2002 data show mixed results in battle against foodborne diseases

Apr 18, 2003 (CIDRAP News) – Preliminary data for 2002 indicate that the nation is making progress against some major foodborne diseases, including Campylobacter and Listeria, but not against others, including Salmonella, one of the most common.

On the basis of surveillance that includes about 13% of the US population, Campylobacter and Listeria infections have shown a sustained decline since 1996, the Centers for Disease Control and Prevention (CDC) reports in today's Morbidity and Mortality Weekly Report.

However, salmonellosis cases stayed about the same over the 7 years. In addition, the rates of Shigella, Vibrio, Cryptosporidium, and Escherichia coli O157 infections, as well as hemolytic uremic syndrome (HUS), a complication of E coli O157:H7 infections, have remained stable or increased, according to the report.

The case rates for campylobacteriosis and listeriosis are approaching the national health objectives for 2010, while rates for salmonellosis and E coli O157:H7 infections remain well above the objectives, CDC said.

Overall, the preliminary 2002 report presents a less rosy picture than the 2001 report the CDC published a year ago. At that time the agency reported that seven foodborne bacterial pathogens (Salmonella, Campylobacter, Shigella, E coli O157, Listeria, Yersinia, Vibrio) declined an overall 23% from 1996 through 2001, translating into tens of thousands fewer cases.

The figures are based on surveillance by FoodNet (the Foodborne Diseases Active Surveillance Network), which covers Minnesota, Oregon, Colorado, Maryland, New York, Tennessee, and selected counties in California, Connecticut, and Georgia. The network collects data on all laboratory-diagnosed infections with major foodborne pathogens, along with HUS. The combined population of the coverage area is 37.4 million.

A total of 16,580 cases of 10 infections were reported in 2002, the report says. These included 6,028 Salmonella cases, or 16.1 per 100,000 population, up from 15.1 per 100,000 last year. Case totals and rates for several other common pathogens and illnesses follow:

  • Campylobacter: 5,006 cases, 13.37 per 100,000 (13.8 in 2001)
  • Shigella: 3,875 cases, 10.34 per 100,000 (6.4 in 2001)
  • Shiga toxin–producing E coli O157: 647 cases, 1.73 per 100,000 (1.6 in 2001)
  • Cryptosporidium: 541 cases, or 1.42 per 100,000 (1.5 in 2001)
  • Listeria: 101 cases, or 0.27 per 100,000 (0.3 in 2001)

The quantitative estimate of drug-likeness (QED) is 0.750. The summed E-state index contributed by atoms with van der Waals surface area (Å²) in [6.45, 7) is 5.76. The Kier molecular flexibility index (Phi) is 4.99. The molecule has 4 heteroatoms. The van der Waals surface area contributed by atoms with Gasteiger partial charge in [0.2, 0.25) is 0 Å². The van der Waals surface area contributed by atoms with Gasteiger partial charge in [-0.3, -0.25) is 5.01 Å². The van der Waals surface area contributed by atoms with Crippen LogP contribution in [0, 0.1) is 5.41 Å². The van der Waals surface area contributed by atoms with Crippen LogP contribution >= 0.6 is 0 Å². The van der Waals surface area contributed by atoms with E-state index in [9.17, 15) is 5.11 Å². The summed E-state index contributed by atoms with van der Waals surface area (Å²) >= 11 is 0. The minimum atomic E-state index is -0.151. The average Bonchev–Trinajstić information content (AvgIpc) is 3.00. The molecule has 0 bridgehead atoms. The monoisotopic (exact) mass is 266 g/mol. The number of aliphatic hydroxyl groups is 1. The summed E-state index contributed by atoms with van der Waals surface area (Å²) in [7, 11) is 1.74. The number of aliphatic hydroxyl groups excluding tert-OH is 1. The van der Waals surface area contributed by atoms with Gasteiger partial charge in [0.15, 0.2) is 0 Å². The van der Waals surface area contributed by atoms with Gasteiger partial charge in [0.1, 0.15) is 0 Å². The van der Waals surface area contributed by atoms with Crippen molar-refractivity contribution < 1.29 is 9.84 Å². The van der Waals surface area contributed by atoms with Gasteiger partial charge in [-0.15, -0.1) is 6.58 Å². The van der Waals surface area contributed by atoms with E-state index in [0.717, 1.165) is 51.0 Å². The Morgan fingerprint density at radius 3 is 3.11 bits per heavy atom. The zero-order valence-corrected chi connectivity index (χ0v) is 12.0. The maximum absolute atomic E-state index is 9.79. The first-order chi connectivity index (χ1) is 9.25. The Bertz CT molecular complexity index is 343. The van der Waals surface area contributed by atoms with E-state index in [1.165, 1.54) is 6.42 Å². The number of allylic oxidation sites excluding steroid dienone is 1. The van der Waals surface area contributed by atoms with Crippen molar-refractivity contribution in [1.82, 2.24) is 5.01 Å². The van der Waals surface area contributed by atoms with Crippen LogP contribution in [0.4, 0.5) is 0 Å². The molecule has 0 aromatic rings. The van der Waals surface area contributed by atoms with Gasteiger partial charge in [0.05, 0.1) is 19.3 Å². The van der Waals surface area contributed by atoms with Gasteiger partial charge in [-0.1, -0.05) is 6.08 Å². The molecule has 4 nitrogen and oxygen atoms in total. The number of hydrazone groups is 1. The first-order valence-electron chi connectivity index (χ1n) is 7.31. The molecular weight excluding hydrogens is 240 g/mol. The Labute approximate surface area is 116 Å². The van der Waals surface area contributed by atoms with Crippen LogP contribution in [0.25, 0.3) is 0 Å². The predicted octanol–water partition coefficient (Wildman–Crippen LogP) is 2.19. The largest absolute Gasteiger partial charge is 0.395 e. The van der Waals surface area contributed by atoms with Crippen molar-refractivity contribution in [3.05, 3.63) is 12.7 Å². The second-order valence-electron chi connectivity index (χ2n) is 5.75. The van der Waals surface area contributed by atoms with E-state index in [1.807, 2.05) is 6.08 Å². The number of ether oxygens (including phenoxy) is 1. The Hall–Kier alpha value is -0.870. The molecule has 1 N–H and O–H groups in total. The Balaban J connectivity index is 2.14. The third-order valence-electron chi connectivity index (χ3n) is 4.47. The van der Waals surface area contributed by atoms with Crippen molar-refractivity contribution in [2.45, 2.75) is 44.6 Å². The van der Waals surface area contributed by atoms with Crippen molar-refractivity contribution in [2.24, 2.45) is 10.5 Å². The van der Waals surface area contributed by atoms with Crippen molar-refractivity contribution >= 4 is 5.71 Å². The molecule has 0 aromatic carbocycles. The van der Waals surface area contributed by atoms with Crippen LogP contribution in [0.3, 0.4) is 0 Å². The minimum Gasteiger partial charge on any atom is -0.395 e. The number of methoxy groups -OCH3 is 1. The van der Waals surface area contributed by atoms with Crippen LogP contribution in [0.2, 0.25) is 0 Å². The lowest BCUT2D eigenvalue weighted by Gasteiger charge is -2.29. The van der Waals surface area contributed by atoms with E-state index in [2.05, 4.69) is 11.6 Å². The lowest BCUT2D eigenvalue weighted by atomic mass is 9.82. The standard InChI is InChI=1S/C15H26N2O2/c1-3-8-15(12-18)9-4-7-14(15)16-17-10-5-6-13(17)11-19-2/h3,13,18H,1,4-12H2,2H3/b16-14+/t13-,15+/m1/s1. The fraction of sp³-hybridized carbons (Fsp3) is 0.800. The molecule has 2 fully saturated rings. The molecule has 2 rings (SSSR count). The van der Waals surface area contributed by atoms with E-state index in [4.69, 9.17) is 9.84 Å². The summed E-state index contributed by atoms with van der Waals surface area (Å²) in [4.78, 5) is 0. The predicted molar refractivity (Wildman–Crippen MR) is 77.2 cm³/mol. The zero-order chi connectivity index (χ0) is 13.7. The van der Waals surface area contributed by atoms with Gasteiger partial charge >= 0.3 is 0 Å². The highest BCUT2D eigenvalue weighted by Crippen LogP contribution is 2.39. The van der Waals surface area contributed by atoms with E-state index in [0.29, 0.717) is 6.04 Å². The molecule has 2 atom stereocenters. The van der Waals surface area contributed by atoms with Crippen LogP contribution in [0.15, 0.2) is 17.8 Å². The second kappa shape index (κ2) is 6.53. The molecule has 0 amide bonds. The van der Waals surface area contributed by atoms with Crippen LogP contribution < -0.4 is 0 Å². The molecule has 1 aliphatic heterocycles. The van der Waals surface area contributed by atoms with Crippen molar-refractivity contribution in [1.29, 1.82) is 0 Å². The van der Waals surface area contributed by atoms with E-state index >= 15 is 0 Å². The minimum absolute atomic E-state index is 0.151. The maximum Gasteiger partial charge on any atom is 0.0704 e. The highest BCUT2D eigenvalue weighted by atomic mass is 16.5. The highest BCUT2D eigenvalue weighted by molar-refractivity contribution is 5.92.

• HUS: 44 cases, or 1.78 per 100,000 children under age 5 (0.9 in 2001)

The CDC used a regression model to estimate the overall change in incidence for each illness from 1996 through 2002. The model showed that Campylobacter cases decreased 24% over that time and Listeria cases decreased 38%. The incidence of Salmonella did not change significantly, while Shigella was 14% higher in 2002 than in 1996. E coli O157 incidence was 8% lower in 2002 than in 1996, but HUS rates did not change significantly.

Although the overall incidence of salmonellosis stayed about the same, the pattern of Salmonella strains shifted during the 7-year period, the report states. The incidence of S enteritidis serovar Typhimurium declined 31%, while S Newport increased 87%. S enteritidis declined until 1999 but then reversed direction to end at about the same levels in 2001 and 2002.

Several large illness outbreaks influenced the 2002 figures, the report notes. These included community outbreaks of Shigella sonnei infections in Georgia and Maryland; an outbreak of E coli O157 infections associated with a county fair in Oregon; an outbreak of multidrug-resistant S Newport infections from ground beef, possibly related to the emergence of this strain in dairy cattle; and a multistate outbreak of S Newport infections from contaminated tomatoes.

CDC says the findings are subject to several limitations. FoodNet surveillance captures only laboratory-diagnosed illnesses and therefore misses the majority of foodborne cases. In addition, some illnesses are acquired through things other than food, such as contaminated water, and the findings may not be representative of the entire US population.

CDC. Preliminary FoodNet data on the incidence of foodborne illnesses—selected sites, United States, 2002. MMWR 2003;52(15):340-3
http://www.cdc.gov/mmwr/preview/mmwrhtml/mm5215a4.htm

See also:

CIDRAP News (Apr 19, 2002): Foodborne bacterial disease rates dropped 23% from 1996 to 2001, CDC says

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